Documentary The El Duce Tapes is a collection of VHS tapes recorded by Ryan Sexton that capture The Mentors and their lead singer El Duce. El Duce (Real name Eldon Hoke) himself is either an avant-garde boundary pushing artist and talented drummer or he is a fiend. Calling his music rape-rock, giving nazi salutes and drinking non stop, El Duce is an intriguing and repulsive character and you spend a lot of this documentary wondering if this genuine or if this is all an act.
Delving into the the band The Mentors but also into El Duce’s family and life before becoming who he is. El Duce’s life looks and probably smells like a trash fire, not that it seems to worry him in anyway. A contradiction in terms and possibly a man with a bunch of non diagnosed or untreated mental illness. A guy with no ego but seemingly a love for the spotlight – he says I’m hate myself, he wants to get ‘better’ but doesn’t have the will to do it, so he goes further down the spiral. Interviews with band mates, friends and his sister paint a picture of someone following their own path, interesting that none of these people are trying to steer him onto a different path, they seem to be passive onlookers that hang around, with this idiot savant.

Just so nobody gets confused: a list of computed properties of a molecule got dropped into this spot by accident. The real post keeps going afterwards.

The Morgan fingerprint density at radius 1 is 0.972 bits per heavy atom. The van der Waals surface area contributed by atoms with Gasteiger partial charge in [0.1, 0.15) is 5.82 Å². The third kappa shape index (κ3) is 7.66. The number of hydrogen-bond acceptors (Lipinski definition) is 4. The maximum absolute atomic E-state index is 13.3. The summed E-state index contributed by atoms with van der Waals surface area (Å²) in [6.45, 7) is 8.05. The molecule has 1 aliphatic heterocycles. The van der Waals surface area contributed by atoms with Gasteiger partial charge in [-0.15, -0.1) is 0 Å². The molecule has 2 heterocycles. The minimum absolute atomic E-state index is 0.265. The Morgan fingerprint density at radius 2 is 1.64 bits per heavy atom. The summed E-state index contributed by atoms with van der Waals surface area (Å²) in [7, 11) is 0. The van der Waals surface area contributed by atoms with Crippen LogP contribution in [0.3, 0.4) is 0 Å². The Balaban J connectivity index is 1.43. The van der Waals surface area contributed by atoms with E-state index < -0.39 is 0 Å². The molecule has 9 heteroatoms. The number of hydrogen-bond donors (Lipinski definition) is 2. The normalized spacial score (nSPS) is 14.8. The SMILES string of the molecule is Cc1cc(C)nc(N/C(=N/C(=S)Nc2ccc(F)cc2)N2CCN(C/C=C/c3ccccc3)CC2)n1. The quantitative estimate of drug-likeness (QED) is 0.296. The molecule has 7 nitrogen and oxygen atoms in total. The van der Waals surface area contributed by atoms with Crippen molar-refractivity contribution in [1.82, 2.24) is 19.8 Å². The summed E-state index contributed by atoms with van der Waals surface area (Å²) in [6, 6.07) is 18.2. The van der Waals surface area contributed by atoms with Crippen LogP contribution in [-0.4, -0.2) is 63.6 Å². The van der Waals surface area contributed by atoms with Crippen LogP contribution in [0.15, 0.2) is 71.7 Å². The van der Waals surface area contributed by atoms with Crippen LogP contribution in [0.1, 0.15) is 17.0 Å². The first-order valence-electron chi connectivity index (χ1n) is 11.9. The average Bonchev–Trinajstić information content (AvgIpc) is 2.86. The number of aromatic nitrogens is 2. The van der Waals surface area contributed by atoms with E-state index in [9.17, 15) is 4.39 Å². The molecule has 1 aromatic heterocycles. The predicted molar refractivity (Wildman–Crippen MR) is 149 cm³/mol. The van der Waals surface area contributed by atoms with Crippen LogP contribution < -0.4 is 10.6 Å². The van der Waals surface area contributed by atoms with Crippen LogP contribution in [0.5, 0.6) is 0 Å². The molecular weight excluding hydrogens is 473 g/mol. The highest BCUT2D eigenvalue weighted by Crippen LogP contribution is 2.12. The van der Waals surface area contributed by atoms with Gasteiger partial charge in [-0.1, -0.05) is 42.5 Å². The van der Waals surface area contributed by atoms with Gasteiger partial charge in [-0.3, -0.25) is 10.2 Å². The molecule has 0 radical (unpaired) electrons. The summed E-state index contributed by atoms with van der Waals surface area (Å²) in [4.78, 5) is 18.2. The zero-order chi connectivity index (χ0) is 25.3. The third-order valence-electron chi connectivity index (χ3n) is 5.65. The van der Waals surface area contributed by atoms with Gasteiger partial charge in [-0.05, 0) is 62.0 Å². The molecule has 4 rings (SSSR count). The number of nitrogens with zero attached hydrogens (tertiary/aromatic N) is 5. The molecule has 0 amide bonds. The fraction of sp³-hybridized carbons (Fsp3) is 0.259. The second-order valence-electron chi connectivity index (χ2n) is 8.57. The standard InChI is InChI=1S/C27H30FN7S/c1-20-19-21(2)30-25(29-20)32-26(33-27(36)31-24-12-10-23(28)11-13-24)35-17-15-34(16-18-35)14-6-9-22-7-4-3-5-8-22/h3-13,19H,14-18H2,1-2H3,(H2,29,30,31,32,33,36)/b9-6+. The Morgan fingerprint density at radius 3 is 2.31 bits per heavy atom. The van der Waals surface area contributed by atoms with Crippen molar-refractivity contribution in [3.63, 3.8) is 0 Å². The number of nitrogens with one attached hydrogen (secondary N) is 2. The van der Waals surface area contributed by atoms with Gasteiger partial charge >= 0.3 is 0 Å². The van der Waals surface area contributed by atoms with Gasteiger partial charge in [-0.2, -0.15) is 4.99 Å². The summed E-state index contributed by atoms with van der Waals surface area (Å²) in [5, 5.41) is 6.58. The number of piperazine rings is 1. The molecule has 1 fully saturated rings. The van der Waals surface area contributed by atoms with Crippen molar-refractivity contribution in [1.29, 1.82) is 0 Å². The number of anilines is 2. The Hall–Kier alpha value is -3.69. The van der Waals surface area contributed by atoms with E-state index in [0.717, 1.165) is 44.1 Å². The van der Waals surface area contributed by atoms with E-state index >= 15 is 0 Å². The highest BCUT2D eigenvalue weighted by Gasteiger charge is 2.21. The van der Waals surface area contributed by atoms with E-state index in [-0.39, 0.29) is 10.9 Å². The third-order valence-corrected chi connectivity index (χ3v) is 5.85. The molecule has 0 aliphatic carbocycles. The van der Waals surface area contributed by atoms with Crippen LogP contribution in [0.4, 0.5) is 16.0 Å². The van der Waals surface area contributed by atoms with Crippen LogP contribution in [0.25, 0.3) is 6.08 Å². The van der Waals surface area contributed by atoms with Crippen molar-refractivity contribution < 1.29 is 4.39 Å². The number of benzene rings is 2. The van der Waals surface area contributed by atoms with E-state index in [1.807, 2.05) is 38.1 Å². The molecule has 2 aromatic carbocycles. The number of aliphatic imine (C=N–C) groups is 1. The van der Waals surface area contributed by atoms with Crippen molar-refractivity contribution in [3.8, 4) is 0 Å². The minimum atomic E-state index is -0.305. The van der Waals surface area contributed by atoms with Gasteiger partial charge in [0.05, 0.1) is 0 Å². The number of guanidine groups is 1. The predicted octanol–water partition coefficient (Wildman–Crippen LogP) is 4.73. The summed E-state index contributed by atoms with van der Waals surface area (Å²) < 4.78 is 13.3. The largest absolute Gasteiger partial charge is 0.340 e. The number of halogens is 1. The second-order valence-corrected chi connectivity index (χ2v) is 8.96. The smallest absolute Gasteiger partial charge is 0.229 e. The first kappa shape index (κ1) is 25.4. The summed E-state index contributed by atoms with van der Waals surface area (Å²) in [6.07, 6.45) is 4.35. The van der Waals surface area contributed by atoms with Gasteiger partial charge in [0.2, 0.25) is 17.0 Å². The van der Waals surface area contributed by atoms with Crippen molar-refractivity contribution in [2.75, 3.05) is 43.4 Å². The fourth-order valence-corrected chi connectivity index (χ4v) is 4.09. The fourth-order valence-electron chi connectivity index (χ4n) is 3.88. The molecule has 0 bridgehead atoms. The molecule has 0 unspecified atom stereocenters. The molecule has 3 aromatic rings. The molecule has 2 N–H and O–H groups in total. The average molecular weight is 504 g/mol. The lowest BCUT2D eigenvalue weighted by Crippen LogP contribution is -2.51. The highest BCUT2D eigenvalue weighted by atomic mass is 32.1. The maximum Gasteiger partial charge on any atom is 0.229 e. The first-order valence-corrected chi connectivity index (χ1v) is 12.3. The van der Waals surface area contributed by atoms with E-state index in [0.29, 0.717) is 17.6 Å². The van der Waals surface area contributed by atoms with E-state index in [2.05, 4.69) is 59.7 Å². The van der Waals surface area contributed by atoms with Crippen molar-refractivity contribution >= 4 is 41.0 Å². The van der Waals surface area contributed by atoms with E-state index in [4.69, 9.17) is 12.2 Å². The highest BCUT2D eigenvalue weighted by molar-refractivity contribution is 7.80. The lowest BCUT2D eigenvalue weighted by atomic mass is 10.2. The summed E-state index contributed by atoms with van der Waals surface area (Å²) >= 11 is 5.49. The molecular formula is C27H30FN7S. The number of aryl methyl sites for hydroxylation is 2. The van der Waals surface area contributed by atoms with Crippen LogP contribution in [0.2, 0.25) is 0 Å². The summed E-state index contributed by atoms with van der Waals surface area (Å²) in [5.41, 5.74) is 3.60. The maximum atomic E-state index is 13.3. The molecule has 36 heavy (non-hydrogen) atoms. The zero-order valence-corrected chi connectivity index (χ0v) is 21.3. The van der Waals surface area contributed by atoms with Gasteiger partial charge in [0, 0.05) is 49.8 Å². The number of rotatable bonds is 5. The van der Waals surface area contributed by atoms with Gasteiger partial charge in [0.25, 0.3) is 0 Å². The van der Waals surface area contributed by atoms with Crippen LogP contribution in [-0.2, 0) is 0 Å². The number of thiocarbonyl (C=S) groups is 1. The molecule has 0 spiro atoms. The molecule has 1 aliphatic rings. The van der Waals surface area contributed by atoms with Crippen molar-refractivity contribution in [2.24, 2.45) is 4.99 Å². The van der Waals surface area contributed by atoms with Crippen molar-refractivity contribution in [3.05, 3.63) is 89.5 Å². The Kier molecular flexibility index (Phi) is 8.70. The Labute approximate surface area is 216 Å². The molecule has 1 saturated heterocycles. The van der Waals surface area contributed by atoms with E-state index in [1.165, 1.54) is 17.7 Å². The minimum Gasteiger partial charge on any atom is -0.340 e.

Rodney Ascher (Room 237) certainly has a style to his documentaries and in this case it really suits the subject. David Lawrence edited Ryan Sexton’s footage (it is also Ryan doing the impromptu interviews with El Duce), this must have been an incredible undertaking, to make a narrative out of the madness. Ultimately The El Duce Tapes is a wistful look at the underground of punk-rock in the early 90’s. The music wasn’t played to get sold, it was played because the bands wanted to play it. It is also incredibly sad, the rise and fall of a very damaged man. The final moments of the documentary are painful to watch but seemingly inevitable.
Available on the Arrow Video Channel
Ryan Morrissey-Smith | Twitter: @TigersMS78